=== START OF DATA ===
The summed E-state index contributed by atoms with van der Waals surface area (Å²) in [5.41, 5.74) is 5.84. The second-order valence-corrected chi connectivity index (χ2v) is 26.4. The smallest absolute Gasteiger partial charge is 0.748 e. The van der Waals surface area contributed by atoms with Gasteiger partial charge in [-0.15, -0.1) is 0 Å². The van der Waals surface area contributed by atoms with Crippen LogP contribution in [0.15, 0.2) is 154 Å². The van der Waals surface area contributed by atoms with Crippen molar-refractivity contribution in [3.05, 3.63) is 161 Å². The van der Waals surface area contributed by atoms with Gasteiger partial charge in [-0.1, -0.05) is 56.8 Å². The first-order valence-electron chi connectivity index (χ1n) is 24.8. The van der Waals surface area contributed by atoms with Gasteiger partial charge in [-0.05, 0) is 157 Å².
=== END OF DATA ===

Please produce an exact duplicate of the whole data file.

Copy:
The summed E-state index contributed by atoms with van der Waals surface area (Å²) in [5.41, 5.74) is 5.84. The second-order valence-corrected chi connectivity index (χ2v) is 26.4. The smallest absolute Gasteiger partial charge is 0.748 e. The van der Waals surface area contributed by atoms with Gasteiger partial charge in [-0.15, -0.1) is 0 Å². The van der Waals surface area contributed by atoms with Crippen LogP contribution in [0.15, 0.2) is 154 Å². The van der Waals surface area contributed by atoms with Crippen molar-refractivity contribution in [3.05, 3.63) is 161 Å². The van der Waals surface area contributed by atoms with Gasteiger partial charge in [-0.1, -0.05) is 56.8 Å². The first-order valence-electron chi connectivity index (χ1n) is 24.8. The van der Waals surface area contributed by atoms with Gasteiger partial charge in [-0.05, 0) is 157 Å².